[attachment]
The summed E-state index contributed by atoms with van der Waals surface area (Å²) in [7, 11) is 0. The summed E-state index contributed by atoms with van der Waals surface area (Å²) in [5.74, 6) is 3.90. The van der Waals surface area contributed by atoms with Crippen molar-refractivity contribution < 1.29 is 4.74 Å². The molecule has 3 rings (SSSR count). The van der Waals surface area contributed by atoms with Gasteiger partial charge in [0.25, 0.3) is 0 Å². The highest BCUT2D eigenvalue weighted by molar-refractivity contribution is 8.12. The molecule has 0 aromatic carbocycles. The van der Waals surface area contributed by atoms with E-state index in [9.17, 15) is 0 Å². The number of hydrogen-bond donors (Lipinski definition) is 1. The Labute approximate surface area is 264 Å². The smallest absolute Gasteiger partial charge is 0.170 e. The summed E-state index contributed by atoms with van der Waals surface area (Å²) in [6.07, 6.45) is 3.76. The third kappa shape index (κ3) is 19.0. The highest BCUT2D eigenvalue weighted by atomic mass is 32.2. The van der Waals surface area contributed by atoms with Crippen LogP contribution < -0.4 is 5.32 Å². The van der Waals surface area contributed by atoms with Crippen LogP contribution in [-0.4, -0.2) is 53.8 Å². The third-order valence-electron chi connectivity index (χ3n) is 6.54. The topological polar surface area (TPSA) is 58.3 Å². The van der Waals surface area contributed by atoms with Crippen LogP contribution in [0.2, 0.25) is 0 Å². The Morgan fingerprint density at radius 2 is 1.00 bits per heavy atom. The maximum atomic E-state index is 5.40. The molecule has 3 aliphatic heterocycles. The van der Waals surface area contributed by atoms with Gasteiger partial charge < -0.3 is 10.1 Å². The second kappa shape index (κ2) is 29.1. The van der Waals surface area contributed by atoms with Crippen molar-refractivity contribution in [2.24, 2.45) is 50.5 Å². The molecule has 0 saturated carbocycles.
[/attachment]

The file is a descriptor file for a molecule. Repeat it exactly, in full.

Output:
The summed E-state index contributed by atoms with van der Waals surface area (Å²) in [7, 11) is 0. The summed E-state index contributed by atoms with van der Waals surface area (Å²) in [5.74, 6) is 3.90. The van der Waals surface area contributed by atoms with Crippen molar-refractivity contribution < 1.29 is 4.74 Å². The molecule has 3 rings (SSSR count). The van der Waals surface area contributed by atoms with Gasteiger partial charge in [0.25, 0.3) is 0 Å². The highest BCUT2D eigenvalue weighted by molar-refractivity contribution is 8.12. The molecule has 0 aromatic carbocycles. The van der Waals surface area contributed by atoms with E-state index in [9.17, 15) is 0 Å². The number of hydrogen-bond donors (Lipinski definition) is 1. The Labute approximate surface area is 264 Å². The smallest absolute Gasteiger partial charge is 0.170 e. The summed E-state index contributed by atoms with van der Waals surface area (Å²) in [6.07, 6.45) is 3.76. The third kappa shape index (κ3) is 19.0. The highest BCUT2D eigenvalue weighted by atomic mass is 32.2. The van der Waals surface area contributed by atoms with Crippen LogP contribution < -0.4 is 5.32 Å². The van der Waals surface area contributed by atoms with Crippen LogP contribution in [-0.4, -0.2) is 53.8 Å². The third-order valence-electron chi connectivity index (χ3n) is 6.54. The topological polar surface area (TPSA) is 58.3 Å². The van der Waals surface area contributed by atoms with Crippen LogP contribution in [0.2, 0.25) is 0 Å². The Morgan fingerprint density at radius 2 is 1.00 bits per heavy atom. The maximum atomic E-state index is 5.40. The molecule has 3 aliphatic heterocycles. The van der Waals surface area contributed by atoms with Gasteiger partial charge < -0.3 is 10.1 Å². The second kappa shape index (κ2) is 29.1. The van der Waals surface area contributed by atoms with Crippen molar-refractivity contribution in [2.24, 2.45) is 50.5 Å². The molecule has 0 saturated carbocycles.